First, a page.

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Owen lipstein had a habit of losing his driver's license. He now sees that predilection as an analogy for his life.

Owen's premise is that "there's a big difference between possession and ownership." He was under the illusion that he owned American Health, Psychology Today, Mother Earth News, Smart and other magazines he started or acquired in the '80s. But he lost them all due to his own excesses and a downturn in the economy, and looking back he realizes he was only taking care of them for a short while, sort of like his license.

In a book Owen and an editor friend, Alfred Meyer, wrote together, chronicling the rise and fall (and resurrection) of the publishing enfant terrible, they pull no punches and spare nobody's feelings about what went wrong. The book, titled, "A Truant Disposition. Trust, Betrayal & Adventure in the Magazine Trade," hasn't been published yet; when it is it should cause at least as many ripples as Fortune's article on Steve Florio.

Here's what Owen says about his time in the publishing business. "The first time around, I thought I owned the magazines, which I did, but only in a legal and financial sense. It was not enough, in retrospect . . . During the last stint, I `owned' much less on paper, but became a hands-on editor. Then, for the first time, I felt as though I possessed the magazines truly, and they me. That recognition was both a revelation and a clarion call to move on, and right now. After all, I've lost much in my life. But I've also found much."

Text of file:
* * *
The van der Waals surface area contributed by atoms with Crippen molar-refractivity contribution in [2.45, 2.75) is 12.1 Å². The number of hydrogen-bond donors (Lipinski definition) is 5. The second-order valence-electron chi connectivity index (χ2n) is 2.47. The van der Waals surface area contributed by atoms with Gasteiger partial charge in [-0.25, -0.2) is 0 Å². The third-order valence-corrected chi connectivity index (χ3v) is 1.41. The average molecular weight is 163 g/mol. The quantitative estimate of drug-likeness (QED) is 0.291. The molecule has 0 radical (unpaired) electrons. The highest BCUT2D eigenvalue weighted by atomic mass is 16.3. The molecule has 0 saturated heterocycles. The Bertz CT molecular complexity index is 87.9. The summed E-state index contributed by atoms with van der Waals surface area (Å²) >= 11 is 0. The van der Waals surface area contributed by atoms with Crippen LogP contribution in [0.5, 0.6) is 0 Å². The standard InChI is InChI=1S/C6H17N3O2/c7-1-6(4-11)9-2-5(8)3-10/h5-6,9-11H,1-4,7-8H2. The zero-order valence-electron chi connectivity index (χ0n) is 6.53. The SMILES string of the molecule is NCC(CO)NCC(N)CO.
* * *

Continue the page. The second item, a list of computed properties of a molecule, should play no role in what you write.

Owen and Alfred take turns writing chapters. In one, Alfred describes Owen's runaway initial success. American Health made him "a magazine luminary, a cafe society celebrity, a minor media star and a multimillionaire"-at least on paper.

He then bought Psychology Today and Mother Earth News. "On approaching the volatile late eighties, however, Owen launched another magazine, Smart. He now freely admits it was the dumbest move he ever made; dumb because it led to the collapse of his mini-empire. It forced him to sell American Health to the Reader's Digest Association for a fire-sale price," according to their manuscript.

In the fall of 1990, Owen was forced to stop publishing and lost about $10 million in the process-on top of another $10 million he lost on the Digest deal by not signing a binding agreement before the rest of his business turned south. "From one of publishing's Wunderkinds, he quickly became virtually its only black sheep, not counting Larry Flynt of Hustler, of course." He ended up flat broke, forced to stiff his employees out of their salaries.

"Yes, I have problems, I will have problems for the rest of my life," Owen told Advertising Age in 1991.

"It's astonishing to me that the media still find it interesting to talk about something that's so far in the past and so irrelevant in the present."

Maybe he hasn't had a whole lot to talk about for most of the decade, but now, in his own way, Owen Lipstein is back on the media scene.

This time he's producing Shakespeare-and finally getting favorable reviews. His friend Alfred Meyer suggested he build an open-air stage on his property along the Hudson River in the Catskills, so just 400 years after Shakespeare began building his own Globe Theatre, Owen last year announced his Shakespeare on the Hudson summer series.

All last week the cast performed "Romeo & Juliet" and July 24 through Aug. 9 they will present "A Midsummer Night's Dream" (call 1-877-2McDuff).

Owen's other project is what he calls an "incubator" for startup magazines. He's got three publications in mind, and the idea is to give fledgling magazines the care and feeding his own magazines never had a chance to get.

If he had it to do over again, Owen told me, "I would meld a little caution with my daring. I always had plenty of courage, but not as much judgment in trusting people.

"But I have no intention of driving off the road again."

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